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Not even sales were enough to bring in customers to Gap brand stores. Photo: Flickr via Mike Mozart.

Gap (NYSE:GPS) recently cut its full-year earnings guidance due to falling sales and slack demand. Because it's the latest clothing retailer to fall short of analyst expectations, some worry it's a warning sign the turnaround at J.C. Penney (NYSE:JCP) is faltering.

Comparable-store sales at Gap brand stores fell 5% in the third quarter, while they were flat at Banana Republic and up 1% at Old Navy. Third-quarter revenues at the clothing retailer were $3.97 billion, down from the $3.98 billion it generated a year ago. Profits were higher, though, with net income rising to $351 million, or $0.80 per share, compared to $337 million, or $0.72 per share, a year ago. Wall Street had expected profits of $0.79 per share on revenues of $4.04 billion.

Analysts say tight-fisted consumers being careful with their discretionary spending money are to blame. The spending habits are causing retailers to slash prices to attract customers, but that will only pinch profit margins.

J.C. Penney is in the midst of a turnaround that was gaining traction until this past quarter as its sales also came in lower than a year ago. But losses narrowed sharply year over year and where traffic was still negative, the metric continued its sequential improvement.

Both Macy's (NYSE:M) and Kohl's (NYSE:KSS) reported similar troubles. They each saw their comps decline in the period. At least same-store sales were flat at J.C. Penney.

As a recent investor in J.C. Penney, I'm not worried yet about the pause in its recovery. Gap is the biggest apparel-focused retailer. Whatever slowdown there is in consumer spending, it will feel it more acutely than others.

And while some on Wall Street say consumer spending is falling, Action Economics says it's back on the rise. As reported by USA TODAY, the market analysts there say retail sales rose 0.3% in October, up from September when they experienced a similar percentage rate decline. According to that report, IHS Global Insight agrees, saying the Christmas season could be particularly strong because discretionary spending reversed course dramatically.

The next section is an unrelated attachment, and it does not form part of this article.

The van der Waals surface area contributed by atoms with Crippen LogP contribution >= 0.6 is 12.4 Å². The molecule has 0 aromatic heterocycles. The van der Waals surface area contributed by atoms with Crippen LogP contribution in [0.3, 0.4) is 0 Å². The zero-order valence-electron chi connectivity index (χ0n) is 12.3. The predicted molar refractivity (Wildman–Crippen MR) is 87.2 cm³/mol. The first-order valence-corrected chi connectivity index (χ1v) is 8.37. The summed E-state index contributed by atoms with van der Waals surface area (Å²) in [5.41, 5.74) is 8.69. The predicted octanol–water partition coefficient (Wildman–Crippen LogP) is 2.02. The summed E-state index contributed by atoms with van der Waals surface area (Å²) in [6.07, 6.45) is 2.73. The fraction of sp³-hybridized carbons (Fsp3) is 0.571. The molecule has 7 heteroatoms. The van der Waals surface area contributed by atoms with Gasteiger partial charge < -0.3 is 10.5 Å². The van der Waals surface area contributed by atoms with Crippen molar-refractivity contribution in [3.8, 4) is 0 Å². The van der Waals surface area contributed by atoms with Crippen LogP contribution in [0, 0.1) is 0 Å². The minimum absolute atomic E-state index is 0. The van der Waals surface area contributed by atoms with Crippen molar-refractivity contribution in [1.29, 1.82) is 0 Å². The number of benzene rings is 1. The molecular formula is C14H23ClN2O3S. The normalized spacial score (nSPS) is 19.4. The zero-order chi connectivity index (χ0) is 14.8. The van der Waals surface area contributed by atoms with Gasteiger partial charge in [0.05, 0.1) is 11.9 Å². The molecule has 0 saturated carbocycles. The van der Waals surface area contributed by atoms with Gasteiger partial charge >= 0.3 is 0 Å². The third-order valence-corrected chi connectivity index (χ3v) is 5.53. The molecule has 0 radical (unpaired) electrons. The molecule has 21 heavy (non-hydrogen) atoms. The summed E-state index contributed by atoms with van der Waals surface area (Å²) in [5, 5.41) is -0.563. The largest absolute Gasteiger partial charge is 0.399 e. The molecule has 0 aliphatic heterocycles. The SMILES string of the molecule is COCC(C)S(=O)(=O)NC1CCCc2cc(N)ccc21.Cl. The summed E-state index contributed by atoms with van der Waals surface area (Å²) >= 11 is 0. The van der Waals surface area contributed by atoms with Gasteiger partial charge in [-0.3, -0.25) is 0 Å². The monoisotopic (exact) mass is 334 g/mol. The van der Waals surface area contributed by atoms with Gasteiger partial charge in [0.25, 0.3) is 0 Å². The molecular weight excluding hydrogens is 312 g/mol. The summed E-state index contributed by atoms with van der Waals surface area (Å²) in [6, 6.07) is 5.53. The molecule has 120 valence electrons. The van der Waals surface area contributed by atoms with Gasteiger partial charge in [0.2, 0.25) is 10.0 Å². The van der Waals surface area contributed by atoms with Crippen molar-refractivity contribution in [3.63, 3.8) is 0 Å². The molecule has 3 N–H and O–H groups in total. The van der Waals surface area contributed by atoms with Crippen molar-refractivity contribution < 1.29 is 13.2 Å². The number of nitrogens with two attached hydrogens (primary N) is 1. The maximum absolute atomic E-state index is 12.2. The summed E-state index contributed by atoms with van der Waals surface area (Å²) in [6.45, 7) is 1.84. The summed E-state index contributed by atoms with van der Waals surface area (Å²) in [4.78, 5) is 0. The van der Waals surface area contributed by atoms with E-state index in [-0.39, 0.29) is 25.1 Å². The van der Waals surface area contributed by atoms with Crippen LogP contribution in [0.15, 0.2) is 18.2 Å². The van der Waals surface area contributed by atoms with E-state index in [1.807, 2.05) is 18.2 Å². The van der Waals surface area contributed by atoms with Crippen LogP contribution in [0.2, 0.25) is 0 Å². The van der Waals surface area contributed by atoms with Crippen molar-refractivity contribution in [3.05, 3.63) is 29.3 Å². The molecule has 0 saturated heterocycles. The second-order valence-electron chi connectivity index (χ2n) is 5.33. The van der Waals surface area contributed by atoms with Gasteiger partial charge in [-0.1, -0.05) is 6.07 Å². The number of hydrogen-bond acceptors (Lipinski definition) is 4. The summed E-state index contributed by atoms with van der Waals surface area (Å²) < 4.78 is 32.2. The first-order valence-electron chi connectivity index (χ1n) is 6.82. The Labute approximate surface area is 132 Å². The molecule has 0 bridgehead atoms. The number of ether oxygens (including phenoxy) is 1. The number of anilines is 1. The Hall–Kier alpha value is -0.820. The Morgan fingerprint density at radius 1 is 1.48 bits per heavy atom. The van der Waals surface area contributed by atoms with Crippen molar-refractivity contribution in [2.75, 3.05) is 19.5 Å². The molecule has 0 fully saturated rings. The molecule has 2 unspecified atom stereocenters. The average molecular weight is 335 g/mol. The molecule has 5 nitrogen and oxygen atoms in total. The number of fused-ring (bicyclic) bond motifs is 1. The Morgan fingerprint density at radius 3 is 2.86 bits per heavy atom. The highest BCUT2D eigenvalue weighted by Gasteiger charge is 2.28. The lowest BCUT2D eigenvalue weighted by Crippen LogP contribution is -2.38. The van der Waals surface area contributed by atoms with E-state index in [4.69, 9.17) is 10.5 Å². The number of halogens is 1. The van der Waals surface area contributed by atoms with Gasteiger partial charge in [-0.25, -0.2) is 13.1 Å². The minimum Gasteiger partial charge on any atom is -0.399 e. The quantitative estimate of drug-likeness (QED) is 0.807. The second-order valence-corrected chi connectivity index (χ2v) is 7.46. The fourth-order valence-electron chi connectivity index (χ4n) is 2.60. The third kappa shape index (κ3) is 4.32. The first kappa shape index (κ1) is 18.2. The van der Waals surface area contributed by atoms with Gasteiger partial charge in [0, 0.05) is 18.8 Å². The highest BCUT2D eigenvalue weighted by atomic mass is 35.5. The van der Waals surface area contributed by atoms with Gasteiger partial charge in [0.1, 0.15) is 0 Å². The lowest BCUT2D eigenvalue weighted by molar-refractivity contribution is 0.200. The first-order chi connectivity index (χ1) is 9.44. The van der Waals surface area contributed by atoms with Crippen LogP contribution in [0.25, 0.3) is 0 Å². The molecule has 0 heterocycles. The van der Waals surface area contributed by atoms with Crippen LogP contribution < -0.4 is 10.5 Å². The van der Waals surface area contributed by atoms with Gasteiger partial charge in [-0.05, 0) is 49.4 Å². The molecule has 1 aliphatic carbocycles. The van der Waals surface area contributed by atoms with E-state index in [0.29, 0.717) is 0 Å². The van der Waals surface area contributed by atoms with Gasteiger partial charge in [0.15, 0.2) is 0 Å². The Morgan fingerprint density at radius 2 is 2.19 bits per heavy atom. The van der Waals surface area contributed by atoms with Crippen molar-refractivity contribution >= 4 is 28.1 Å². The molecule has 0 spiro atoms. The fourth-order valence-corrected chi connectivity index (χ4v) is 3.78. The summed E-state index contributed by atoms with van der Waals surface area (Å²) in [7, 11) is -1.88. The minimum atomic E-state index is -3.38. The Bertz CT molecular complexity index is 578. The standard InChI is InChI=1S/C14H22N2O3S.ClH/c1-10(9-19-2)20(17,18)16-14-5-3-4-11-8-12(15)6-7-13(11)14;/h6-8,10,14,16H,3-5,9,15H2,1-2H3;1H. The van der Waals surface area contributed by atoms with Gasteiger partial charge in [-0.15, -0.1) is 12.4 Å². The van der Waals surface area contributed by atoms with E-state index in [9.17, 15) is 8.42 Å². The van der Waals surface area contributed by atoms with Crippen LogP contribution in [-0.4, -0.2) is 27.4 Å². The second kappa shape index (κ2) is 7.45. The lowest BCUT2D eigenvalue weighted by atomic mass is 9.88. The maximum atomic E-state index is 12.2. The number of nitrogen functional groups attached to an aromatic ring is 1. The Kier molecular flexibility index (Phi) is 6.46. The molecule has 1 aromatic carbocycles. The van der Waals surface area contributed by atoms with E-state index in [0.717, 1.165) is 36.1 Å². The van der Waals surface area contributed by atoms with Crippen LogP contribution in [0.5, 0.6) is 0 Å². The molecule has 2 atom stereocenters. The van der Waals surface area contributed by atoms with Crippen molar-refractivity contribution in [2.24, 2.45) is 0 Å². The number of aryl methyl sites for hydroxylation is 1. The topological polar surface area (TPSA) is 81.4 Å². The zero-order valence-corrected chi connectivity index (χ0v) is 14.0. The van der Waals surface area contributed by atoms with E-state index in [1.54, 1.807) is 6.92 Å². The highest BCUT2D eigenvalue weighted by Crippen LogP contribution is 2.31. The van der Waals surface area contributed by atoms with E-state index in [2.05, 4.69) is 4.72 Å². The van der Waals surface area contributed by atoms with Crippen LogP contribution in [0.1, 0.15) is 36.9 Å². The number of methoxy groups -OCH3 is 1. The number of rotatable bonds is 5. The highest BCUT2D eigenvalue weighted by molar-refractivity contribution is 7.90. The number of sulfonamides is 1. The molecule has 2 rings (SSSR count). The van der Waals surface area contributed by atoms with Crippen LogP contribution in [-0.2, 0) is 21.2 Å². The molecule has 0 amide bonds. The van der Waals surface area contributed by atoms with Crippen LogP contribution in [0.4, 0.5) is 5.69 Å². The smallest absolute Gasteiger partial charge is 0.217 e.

Retailers like J.C. Penney also should benefit from the sharp decline in gas prices as it should give people more money to spend. AAA says gasoline prices average $2.81 in the U.S., 14% lower than last year and the best they've been since 2009. The average price of gas has fallen every day for 60 straight days.

That's going to put more money in the pockets of shoppers. Coming as it does before Christmas, it's more likely they'll spend that money instead of save it, however Fortune magazine worries it will go to pay for higher prices at the grocery store.

Still, J.C. Penney's performance was better than its rivals. It is still in a financially difficult place, but destination is better than location.

And J.C. Penney is heading to a better place. In the most recent quarter:

  • Clearance merchandise is down 30% from last year.
  • Gross margins up 710 basis points to 36.5% of sales.
  • Same-store sales were flat.
  • Full-year guidance for comps and gross margins was maintained while rivals cut theirs.
  • Free cash flow will be positive by year's end.
  • Liquidity will be a healthy $2.1 billion.

And Gap has issues unique to itself, including a CEO transition.

Of course, J.C. Penney just announced its own new CEO, but with a mandate to keep the department store chain on a steady course while Gap's CEO is to remake the clothing store digitally, Penney may have an easier time of it.

Having recovered its balance after nearly going under the department store chain is now sailing on calmer seas. There are still risks that could sink its recovery, but investors shouldn't read anything into the tea leaves of Gap's earnings report as a warning sign for J.C. Penney.

Follow Rich Duprey's coverage of all the retailing industry's most important news and developments. He owns shares of J.C. Penney Company. The Motley Fool has no position in any of the stocks mentioned. Try any of our Foolish newsletter services free for 30 days. We Fools may not all hold the same opinions, but we all believe that considering a diverse range of insights makes us better investors. The Motley Fool has a disclosure policy.